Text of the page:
• 18 – 19: Though while they live they count themselves blessed— and people praise you when you prosper— they will join those who have gone before them, who will never again see the light of life.
  • 20: People who have wealth but lack understanding are like the beasts that perish.

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#2. Dave Ramsey

I love Dave Ramsey.  I’ve never done his Financial Peace University classes, but have heard rave reviews.  He has simple, biblically-based concepts that have worked for me.  The resources I’ve used are:

  • Radio program:  I listen on-line; usually every day.  I love Dave’s advice and the inspiring stories of people who have paid off all their debt.
  • Baby Steps:  As outlined on the website and in his books.  Simple.  Clean.  Makes sense.  And it works.  I’m on Baby-Step 5 . . . and I want to sell my house and buy a new house with the equity to fast-forward to complete Step 6.  (But I have a lot of work to get my house ready to sell!)
  • Total Money Makeover book:  quick read, great resource.  And it works if you follow it!


#3. Joshua Becker

Josh spoke at my church several years ago about his journey and philosophy on possessions.  It was such a different concept than the consumerism that I was caught up in . . . and it made total sense.  I follow Josh’s blog which has great insight on topics on minimalism, getting out of debt, becoming un-busy, decluttering, etc.

His blog as great reminders on getting rid of the things that don’t matter and focusing on what matters most.

I haven’t read any of Josh’s books yet . . . but have them on my to-read list.  If you have read any, please share thoughts.  Josh’s latest book is below:


October 2 ,2016 Reading


  • Ezra 5-6
  • Psalm 138
  • Luke 16

“I tell you, use worldly wealth to gain friends for yourselves, so that when it is gone, you will be welcomed into eternal dwellings.    Whoever can be trusted with very little can also be trusted with much, and whoever is dishonest with very little will also be dishonest with much.  So if you have not been trustworthy in handling worldly wealth, who will trust you with true riches?  And if you have not been trustworthy with someone else’s property, who will give you property of your own?    No one can serve two masters. Either you will hate the one and love the other, or you will be devoted to the one and despise the other. You cannot serve both God and money.” Luke 16:9-13 NIV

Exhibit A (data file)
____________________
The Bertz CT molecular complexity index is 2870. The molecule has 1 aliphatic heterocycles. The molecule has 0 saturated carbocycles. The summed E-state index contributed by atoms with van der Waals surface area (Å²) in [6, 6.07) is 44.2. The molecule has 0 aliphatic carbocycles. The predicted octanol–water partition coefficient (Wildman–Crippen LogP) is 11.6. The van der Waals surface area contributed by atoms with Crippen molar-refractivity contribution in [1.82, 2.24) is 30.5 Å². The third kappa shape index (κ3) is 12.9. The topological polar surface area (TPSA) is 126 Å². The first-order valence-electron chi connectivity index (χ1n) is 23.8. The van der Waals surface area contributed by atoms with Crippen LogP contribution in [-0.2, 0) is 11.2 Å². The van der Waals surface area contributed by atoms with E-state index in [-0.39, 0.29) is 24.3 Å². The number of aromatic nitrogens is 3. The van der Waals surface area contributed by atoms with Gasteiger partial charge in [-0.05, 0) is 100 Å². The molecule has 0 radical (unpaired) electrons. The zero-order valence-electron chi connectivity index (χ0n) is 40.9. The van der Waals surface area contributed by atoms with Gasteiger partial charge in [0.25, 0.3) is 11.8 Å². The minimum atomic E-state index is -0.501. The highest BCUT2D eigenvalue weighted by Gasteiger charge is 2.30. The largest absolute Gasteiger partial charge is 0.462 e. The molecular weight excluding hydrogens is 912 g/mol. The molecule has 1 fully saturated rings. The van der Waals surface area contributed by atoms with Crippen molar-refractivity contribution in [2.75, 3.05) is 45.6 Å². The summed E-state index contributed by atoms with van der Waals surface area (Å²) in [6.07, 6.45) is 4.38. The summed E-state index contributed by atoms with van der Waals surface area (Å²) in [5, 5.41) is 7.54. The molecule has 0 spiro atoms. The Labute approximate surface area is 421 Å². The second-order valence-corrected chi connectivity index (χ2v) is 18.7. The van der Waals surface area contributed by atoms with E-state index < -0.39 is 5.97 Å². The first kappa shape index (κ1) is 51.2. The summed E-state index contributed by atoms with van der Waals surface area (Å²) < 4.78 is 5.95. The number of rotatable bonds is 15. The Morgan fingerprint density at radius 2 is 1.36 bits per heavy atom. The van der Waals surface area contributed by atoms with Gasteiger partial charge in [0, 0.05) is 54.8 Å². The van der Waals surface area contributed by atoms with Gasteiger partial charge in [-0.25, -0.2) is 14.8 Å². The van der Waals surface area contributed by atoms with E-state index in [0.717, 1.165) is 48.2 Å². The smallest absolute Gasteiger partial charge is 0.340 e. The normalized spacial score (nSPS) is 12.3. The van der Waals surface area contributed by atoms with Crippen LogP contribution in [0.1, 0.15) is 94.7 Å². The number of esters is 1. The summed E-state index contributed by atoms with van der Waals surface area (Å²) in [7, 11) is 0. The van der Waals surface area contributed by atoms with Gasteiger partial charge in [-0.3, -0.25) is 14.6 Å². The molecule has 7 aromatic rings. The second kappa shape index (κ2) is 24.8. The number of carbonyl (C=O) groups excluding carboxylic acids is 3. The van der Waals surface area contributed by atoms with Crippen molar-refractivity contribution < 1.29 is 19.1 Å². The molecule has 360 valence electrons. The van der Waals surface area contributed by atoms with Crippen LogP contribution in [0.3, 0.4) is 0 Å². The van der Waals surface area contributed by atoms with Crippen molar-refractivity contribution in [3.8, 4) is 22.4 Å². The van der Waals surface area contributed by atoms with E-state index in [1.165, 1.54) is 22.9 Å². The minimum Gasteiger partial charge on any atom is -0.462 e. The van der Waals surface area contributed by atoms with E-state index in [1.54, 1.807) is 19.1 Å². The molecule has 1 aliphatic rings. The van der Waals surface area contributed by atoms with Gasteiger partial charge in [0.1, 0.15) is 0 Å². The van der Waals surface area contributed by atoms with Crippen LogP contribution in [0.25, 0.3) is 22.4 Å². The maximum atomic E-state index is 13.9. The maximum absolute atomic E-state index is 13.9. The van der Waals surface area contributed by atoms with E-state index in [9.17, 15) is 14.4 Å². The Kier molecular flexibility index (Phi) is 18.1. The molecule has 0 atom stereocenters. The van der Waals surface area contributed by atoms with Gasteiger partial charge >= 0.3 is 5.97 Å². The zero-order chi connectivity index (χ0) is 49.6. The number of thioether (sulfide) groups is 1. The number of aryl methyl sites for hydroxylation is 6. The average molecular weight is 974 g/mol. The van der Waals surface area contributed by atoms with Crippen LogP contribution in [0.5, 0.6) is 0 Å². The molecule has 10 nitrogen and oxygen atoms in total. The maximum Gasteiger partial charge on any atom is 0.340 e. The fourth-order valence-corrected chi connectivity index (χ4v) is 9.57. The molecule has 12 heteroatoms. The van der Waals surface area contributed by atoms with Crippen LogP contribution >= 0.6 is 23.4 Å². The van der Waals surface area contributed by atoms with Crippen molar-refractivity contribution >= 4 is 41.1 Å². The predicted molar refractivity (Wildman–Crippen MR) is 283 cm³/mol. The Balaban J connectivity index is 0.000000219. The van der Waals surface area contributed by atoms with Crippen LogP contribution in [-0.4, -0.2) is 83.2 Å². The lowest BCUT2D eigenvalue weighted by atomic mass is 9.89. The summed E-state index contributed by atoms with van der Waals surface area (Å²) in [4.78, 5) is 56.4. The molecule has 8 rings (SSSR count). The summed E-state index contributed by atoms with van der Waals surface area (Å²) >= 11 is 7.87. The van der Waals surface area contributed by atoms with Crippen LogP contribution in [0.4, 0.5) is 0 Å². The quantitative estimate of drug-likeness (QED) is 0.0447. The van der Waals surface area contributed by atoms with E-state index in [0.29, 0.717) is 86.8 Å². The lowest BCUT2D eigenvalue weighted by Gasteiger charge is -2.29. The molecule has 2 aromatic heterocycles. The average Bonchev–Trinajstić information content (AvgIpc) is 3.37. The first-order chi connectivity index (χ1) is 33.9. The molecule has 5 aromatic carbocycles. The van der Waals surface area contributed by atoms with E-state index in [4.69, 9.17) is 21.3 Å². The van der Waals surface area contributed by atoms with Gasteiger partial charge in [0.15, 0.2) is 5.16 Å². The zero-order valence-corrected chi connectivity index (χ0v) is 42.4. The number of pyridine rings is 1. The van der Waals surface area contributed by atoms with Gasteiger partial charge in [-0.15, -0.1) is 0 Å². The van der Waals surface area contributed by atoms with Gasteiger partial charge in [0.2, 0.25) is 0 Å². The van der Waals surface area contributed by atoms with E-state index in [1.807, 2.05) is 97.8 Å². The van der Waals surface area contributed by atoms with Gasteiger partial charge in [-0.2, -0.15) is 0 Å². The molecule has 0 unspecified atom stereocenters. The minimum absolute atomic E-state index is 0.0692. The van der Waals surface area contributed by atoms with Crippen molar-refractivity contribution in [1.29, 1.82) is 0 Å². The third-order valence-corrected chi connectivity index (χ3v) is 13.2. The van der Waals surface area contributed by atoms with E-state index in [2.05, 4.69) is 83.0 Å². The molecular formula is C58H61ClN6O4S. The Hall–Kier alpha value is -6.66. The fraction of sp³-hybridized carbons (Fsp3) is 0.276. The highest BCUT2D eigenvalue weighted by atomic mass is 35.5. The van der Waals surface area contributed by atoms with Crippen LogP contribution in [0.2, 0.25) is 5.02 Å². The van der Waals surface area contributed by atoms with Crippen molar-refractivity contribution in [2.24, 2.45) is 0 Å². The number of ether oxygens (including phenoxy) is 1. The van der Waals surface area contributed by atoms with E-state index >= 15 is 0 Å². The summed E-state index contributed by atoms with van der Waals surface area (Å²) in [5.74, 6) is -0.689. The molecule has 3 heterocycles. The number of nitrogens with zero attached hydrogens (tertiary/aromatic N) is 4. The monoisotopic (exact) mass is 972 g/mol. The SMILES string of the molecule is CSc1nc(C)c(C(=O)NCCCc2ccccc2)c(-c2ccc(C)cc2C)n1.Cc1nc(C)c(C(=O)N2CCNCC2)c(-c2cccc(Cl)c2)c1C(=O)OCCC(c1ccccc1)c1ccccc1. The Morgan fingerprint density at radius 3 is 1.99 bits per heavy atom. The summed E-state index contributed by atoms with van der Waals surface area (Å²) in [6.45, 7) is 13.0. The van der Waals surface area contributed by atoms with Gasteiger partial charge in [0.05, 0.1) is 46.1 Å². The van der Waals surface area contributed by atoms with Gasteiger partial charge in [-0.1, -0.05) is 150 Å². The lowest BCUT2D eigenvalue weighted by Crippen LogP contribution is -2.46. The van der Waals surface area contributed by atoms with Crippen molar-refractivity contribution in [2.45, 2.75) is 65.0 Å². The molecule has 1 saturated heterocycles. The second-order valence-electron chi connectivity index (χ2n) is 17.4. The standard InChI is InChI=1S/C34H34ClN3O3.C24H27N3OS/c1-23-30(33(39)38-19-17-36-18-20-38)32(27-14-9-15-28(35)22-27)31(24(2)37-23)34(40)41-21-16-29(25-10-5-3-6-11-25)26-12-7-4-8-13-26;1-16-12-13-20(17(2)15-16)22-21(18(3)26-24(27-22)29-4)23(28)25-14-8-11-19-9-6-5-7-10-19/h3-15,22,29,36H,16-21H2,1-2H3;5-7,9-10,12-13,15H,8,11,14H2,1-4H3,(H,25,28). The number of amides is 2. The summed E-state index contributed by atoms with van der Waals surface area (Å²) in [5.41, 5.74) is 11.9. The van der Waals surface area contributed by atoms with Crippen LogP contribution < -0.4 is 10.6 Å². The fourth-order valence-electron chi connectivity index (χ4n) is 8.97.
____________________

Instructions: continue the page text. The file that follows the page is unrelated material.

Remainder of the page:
I am the oldest of five kids with a 14-year age span.  Growing up we didn’t have a lot of money, but I was always interested in money management.  When I was about nine years old I developed a little program called “Money Management”.   Looking back, I have no idea what it was about, other than I remember I had an idea we should all pool our money and save for a trip to Hawaii.  After we got about $11 saved we shut down that plan.  Instead we bought my mom some clearance clothes from JCPennys.

Fast-forward to college I wasn’t so interested in the concept of managing money or being a good steward, I wanted to make money.  I wanted to make lots of money to be able to buy nice things.  I never wanted to worry about making ends meet.  I saw money as an escape and if I just had enough income, I wouldn’t have any problems.  I’d have the life I wanted.

But the more I’ve lived – with money and without – I’ve seen the truth of this passage in so many ways.  If my faith is in money, not God, I’ll never have enough.

  • “Use worldly wealth to gain friends” – this is a very interested verse to me. What is Jesus saying?  In the passage before he was talking about a shrewd (but dishonest) business manager who manipulated people with money.  Knowing the character of God, I know Jesus isn’t telling us to be dishonest, but I think the point is that worldly wealth is just that – money on earth.  We can’t take it with us when we die, but if we are good stewards it can have eternal benefits.
  • I cannot serve both God and money. My faith and security needs to be in God, not money.

Going back to the little “Money Management” program I designed as a kid, I still have a love for systems, especially systems for stewardship of money.  I’m a big Dave Ramsey fan and love his baby step program.  But ultimately I know that this isn’t MY money.  And its purpose isn’t just to provide for my family . . . but also as a tool to help me to demonstrate and build faith in God.


Our household income has changed quite a bit in the last six months.  As we are adjusting to the change my husband and I are needing to have quite a few more “budgeting” discussion.  Which can be stressful.  Things we could easily afford before are now items that require discussion and decisions.  Ultimately I think will be a good thing, but I need to enter those discussions with prayer.  Also, I need to enter discussions with my daughters – about things we can’t afford – with some thought and preparation.  I don’t want them to become stressed about money or to think that money is the most important thing.  I need to demonstrate that I’m trusting in God and that we need to be asking God how we should be spending money.


Jesus, thank you for the parables and stories you gave us about handling money.  Thank you for clearly telling us that we can’t serve both God and money.  Money is probably – at least for me – the easiest idol to create.  Please help me to trust in you with my finances.  Help me to be respectful and loving with my husband, even during disagreements about money.  Please help me to set a good example for my girls when it comes to finances– both in my actions and what I say.  And please show me how you want me to steward the resources you have given me.  And give me the strength to follow wherever you lead.  In your name, Amen.